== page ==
WASHINGTON, March 3, 2014—In response to a recent study of Tylenol exposure during pregnancy and childhood ADHD, high-risk pregnancy experts are urging caution when interpreting results.
“These results are interesting, but it’s premature to change the advice we give to patients,” said Dr. Vincenzo Berghella, president of the Society for Maternal-Fetal Medicine.
In the recent study of acetaminophen and childhood development, the authors found higher rates of ADHD-like behavioral problems among children whose mothers had taken acetaminophen during pregnancy. In the US, acetaminophen is mostly found in Tylenol as well as other pain medications. More than half of the women included in the study had taken acetaminophen at some point during their pregnancy.
Using a standardized score for ADHD-like behavior, the authors found that 3.4 percent of children whose mothers had taken acetaminophen had an elevated score, compared with 2.5 percent of never-users. This 1.36-fold difference diminished to 1.13-fold when the authors accounted for factors such muscle or joint pain, mental health problems, and fever or illness during pregnancy that differed between mothers who did and did not take acetaminophen.
“The study has a number of limitations and its results need to be considered in context,” Berghella said. “The authors found a less-than-one-percent difference in risk.”
Berghella also noted that an association found in an observational study does not necessarily equate with causation. Unmeasured differences between mothers who did and did not take acetaminophen, such as differences in susceptibility to pain, might be behind the use of acetaminophen as well as explain their child’s risk of ADHD-like behavioral problems. In other words, the reason the acetaminophen was taken could have been the real culprit, and not the acetaminophen itself.
“In fact, as the authors state, maternal infections or immunologic factors have been linked to childhood ADHD. These are the conditions for which acetaminophen is often used, so this is what is called ‘confounding,’ a finding which seems due to a factor, but is in fact due to another issue (e.g. infection) linked to both the exposure (e.g. acetaminophen) and outcome (e.g. ADHD).”
It is also important to note that the association with ADHD was mostly seen with prolonged use, sometimes weeks or months, a practice that is not typical of how acetaminophen is prescribed in most pregnancies. Tylenol is one of the few medications we can use in pregnancy to treat pain and control the temperature during a fever.
“Publicity about the study results might actually lead to worse outcomes for mothers and infants,” Berghella said. “For example, high fever during pregnancy is associated with increased risk of complications. Women with febrile illnesses who don’t treat their fever in order to avoid Tylenol might increase the risk of serious complications.”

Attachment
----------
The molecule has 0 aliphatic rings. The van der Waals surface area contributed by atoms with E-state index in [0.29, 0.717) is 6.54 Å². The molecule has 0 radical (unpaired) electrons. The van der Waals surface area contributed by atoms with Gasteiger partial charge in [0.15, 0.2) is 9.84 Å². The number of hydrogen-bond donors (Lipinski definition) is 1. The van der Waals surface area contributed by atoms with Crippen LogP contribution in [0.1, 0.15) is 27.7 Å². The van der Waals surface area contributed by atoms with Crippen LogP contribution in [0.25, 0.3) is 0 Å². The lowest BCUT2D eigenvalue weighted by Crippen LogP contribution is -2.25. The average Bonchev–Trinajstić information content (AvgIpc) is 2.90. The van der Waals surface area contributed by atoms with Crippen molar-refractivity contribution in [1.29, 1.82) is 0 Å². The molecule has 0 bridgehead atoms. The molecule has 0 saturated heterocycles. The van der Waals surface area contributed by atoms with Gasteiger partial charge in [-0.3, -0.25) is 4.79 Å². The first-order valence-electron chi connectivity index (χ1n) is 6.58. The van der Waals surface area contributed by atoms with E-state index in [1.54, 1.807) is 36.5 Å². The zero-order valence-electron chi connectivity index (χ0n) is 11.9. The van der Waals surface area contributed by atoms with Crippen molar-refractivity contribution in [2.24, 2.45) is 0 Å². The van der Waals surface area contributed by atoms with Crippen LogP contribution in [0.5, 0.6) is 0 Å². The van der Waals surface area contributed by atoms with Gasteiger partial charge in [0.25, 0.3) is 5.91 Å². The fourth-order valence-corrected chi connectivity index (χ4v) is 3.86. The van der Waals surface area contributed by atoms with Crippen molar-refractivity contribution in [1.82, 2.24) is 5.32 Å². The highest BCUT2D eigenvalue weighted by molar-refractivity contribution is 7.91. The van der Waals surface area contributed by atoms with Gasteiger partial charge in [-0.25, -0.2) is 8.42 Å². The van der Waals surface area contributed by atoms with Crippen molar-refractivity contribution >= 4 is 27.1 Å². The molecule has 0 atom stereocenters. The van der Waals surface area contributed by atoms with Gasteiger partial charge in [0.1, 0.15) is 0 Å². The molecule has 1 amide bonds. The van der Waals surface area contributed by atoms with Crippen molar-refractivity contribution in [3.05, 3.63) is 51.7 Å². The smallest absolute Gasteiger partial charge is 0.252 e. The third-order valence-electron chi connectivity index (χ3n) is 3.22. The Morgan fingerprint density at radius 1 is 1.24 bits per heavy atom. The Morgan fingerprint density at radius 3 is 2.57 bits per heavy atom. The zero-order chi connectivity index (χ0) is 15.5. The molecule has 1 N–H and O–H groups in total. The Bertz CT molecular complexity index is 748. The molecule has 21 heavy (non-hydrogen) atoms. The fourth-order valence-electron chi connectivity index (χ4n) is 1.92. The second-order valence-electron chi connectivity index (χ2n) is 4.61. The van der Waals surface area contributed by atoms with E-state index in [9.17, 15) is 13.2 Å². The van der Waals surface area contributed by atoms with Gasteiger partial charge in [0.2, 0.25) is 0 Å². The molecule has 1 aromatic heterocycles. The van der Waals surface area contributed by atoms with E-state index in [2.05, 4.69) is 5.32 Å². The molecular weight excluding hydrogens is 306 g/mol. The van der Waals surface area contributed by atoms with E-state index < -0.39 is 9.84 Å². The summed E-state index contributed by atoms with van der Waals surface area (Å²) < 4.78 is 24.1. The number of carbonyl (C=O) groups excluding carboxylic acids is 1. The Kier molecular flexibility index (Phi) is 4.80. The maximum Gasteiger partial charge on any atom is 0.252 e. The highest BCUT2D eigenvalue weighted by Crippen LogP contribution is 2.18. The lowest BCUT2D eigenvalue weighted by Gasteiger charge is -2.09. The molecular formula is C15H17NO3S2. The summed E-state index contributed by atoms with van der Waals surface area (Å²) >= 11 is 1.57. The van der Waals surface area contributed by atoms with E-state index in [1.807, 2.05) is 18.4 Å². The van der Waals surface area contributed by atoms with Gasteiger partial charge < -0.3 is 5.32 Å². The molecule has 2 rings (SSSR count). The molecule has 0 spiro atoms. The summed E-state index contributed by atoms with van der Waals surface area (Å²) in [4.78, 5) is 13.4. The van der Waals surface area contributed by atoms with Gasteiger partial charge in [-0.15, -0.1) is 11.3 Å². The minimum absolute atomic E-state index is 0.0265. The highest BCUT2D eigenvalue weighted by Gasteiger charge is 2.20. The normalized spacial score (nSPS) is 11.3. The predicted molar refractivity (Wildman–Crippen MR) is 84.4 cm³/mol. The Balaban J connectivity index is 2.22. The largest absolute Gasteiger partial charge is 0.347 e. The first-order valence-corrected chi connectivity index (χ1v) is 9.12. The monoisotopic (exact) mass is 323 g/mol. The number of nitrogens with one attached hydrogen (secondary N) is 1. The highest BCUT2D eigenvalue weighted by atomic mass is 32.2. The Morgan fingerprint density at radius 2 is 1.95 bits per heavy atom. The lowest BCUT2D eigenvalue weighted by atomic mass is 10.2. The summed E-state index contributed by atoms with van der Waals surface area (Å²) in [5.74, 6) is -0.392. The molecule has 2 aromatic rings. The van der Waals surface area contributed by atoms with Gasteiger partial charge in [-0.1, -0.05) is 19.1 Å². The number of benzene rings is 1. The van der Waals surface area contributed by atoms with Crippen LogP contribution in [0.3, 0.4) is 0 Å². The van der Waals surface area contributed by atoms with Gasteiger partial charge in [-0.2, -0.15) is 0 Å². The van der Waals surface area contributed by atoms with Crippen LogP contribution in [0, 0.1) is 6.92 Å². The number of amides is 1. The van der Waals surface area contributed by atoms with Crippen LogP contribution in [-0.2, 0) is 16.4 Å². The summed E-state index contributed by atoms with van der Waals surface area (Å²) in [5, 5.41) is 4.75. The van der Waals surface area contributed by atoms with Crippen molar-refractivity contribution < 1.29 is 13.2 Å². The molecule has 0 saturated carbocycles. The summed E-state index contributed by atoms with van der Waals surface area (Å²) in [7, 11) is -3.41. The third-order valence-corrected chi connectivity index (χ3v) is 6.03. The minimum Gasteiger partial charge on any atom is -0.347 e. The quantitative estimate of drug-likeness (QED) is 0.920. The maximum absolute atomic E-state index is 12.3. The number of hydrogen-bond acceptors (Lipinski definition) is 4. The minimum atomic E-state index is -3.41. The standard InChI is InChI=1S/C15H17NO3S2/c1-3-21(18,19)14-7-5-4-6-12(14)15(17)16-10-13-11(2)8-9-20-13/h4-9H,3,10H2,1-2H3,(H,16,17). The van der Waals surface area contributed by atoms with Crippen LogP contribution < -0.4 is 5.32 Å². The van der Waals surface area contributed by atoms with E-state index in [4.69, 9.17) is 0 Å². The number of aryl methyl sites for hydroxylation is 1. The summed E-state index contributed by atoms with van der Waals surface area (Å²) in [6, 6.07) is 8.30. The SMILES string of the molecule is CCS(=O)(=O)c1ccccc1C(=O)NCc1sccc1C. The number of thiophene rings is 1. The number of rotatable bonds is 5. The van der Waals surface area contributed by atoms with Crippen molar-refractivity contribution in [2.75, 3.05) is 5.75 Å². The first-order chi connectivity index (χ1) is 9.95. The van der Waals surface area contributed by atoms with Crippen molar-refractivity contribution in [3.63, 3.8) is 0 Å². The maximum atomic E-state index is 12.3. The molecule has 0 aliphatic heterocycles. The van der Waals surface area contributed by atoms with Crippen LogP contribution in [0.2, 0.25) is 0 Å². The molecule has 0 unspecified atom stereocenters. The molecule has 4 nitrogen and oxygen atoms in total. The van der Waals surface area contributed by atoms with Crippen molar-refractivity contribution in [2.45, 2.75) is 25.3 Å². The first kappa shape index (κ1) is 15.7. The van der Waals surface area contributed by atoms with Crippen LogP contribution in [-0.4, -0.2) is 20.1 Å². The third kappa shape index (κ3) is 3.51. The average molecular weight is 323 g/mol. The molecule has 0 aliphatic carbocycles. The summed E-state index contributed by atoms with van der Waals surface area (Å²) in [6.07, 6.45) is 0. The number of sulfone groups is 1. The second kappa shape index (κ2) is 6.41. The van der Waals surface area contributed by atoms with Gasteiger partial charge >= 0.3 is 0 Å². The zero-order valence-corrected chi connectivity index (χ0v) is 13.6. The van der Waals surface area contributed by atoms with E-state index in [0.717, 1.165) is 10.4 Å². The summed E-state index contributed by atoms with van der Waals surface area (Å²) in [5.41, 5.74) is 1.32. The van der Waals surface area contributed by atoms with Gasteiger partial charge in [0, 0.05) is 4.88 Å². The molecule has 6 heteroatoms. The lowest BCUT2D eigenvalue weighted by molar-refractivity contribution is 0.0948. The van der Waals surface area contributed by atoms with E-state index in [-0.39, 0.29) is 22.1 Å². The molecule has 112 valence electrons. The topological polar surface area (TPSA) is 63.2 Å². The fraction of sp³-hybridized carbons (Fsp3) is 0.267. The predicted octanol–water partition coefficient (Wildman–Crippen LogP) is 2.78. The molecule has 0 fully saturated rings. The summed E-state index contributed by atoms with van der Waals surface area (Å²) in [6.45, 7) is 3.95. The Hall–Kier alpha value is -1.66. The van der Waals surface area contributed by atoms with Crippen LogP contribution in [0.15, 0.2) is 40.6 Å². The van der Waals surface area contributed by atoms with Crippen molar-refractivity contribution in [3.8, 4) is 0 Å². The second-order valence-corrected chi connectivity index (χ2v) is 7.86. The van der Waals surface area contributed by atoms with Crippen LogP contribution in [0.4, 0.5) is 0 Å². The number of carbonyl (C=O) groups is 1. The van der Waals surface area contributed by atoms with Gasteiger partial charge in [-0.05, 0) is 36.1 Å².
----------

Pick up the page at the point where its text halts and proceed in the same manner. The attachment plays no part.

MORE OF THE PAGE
Other medications to control pain or fever, such as ibuprofen and other non-steroidal anti-inflammatory drugs, have well-described risks for the fetus, including damage to the developing kidneys and changes in blood flow to the fetal heart. Substituting these pain medications to Tylenol may lead to more harm.
Additional studies are needed in order to determine whether acetaminophen causes ADHD. “We need prospective studies of all drugs used in pregnancy and lactation, not just acetaminophen, so that pregnant women or women considering pregnancy can make informed decisions about treatment,” Berghella said. “These results underscore the need for well-designed studies of medication safety in pregnancy and lactation.”
“Most drug trials do not include pregnant women, leaving mothers and their providers with limited information to weigh the risks and benefits of treatment,” Berghella continued. “This gap in understanding has become increasingly problematic as more women delay childbearing and rates of chronic disease rise, because more mothers than ever before are requiring medications to manage conditions such as diabetes, hypertension, depression, and asthma.”
Women should not take any medications, even over the counter medications, without consulting their care provider. As mentioned above, acetaminophen containing medications are still safer than other medications to control pain or fever. If needed, it should be taken for a limited time. If the symptoms persist after few days on acetaminophen, then follow up with the care provider is needed in order to consider other treatments.
The Society for Maternal-Fetal Medicine (est. 1977) is the premiere membership organization for obstetricians/gynecologists who have additional formal education and training in maternal-fetal medicine. The society is devoted to reducing high-risk pregnancy complications by sharing expertise through continuing education to its 2,000 members on the latest pregnancy assessment and treatment methods. It also serves as an advocate for improving public policy, and expanding research funding and opportunities for maternal-fetal medicine. The group hosts an annual meeting in which groundbreaking new ideas and research in the area of maternal-fetal medicine are shared and discussed. For more information visit www.smfm.org.